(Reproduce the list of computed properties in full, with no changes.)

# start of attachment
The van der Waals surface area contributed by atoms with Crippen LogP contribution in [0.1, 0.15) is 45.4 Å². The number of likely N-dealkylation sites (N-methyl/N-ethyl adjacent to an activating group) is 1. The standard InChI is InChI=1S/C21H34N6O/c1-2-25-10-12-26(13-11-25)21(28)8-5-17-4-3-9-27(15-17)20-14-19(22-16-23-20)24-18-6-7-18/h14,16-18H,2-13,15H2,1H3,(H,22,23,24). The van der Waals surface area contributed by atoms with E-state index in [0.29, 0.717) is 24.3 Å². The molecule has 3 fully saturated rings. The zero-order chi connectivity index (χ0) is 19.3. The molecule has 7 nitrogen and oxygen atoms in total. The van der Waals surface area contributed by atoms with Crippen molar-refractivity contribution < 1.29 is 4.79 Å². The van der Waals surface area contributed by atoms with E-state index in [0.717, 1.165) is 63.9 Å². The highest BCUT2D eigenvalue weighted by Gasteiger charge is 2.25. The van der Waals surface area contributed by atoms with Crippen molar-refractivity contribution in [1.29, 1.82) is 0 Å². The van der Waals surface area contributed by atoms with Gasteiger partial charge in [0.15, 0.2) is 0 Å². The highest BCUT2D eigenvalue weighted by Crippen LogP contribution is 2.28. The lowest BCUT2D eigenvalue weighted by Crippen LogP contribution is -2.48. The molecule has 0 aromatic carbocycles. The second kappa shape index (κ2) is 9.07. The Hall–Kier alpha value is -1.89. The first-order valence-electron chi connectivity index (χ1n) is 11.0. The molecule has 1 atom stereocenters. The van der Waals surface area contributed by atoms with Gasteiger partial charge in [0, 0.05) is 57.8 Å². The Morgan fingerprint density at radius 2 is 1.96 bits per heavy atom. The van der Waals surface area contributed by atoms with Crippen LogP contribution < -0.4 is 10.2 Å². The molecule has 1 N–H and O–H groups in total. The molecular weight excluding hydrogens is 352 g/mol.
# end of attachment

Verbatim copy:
The van der Waals surface area contributed by atoms with Crippen LogP contribution in [0.1, 0.15) is 45.4 Å². The number of likely N-dealkylation sites (N-methyl/N-ethyl adjacent to an activating group) is 1. The standard InChI is InChI=1S/C21H34N6O/c1-2-25-10-12-26(13-11-25)21(28)8-5-17-4-3-9-27(15-17)20-14-19(22-16-23-20)24-18-6-7-18/h14,16-18H,2-13,15H2,1H3,(H,22,23,24). The van der Waals surface area contributed by atoms with E-state index in [0.29, 0.717) is 24.3 Å². The molecule has 3 fully saturated rings. The zero-order chi connectivity index (χ0) is 19.3. The molecule has 7 nitrogen and oxygen atoms in total. The van der Waals surface area contributed by atoms with Crippen molar-refractivity contribution < 1.29 is 4.79 Å². The van der Waals surface area contributed by atoms with E-state index in [0.717, 1.165) is 63.9 Å². The highest BCUT2D eigenvalue weighted by Gasteiger charge is 2.25. The van der Waals surface area contributed by atoms with Crippen molar-refractivity contribution in [1.29, 1.82) is 0 Å². The van der Waals surface area contributed by atoms with Gasteiger partial charge in [0.15, 0.2) is 0 Å². The highest BCUT2D eigenvalue weighted by Crippen LogP contribution is 2.28. The lowest BCUT2D eigenvalue weighted by Crippen LogP contribution is -2.48. The molecule has 0 aromatic carbocycles. The second kappa shape index (κ2) is 9.07. The Hall–Kier alpha value is -1.89. The first-order valence-electron chi connectivity index (χ1n) is 11.0. The molecule has 1 atom stereocenters. The van der Waals surface area contributed by atoms with Gasteiger partial charge in [0, 0.05) is 57.8 Å². The Morgan fingerprint density at radius 2 is 1.96 bits per heavy atom. The van der Waals surface area contributed by atoms with Crippen LogP contribution < -0.4 is 10.2 Å². The molecule has 1 N–H and O–H groups in total. The molecular weight excluding hydrogens is 352 g/mol.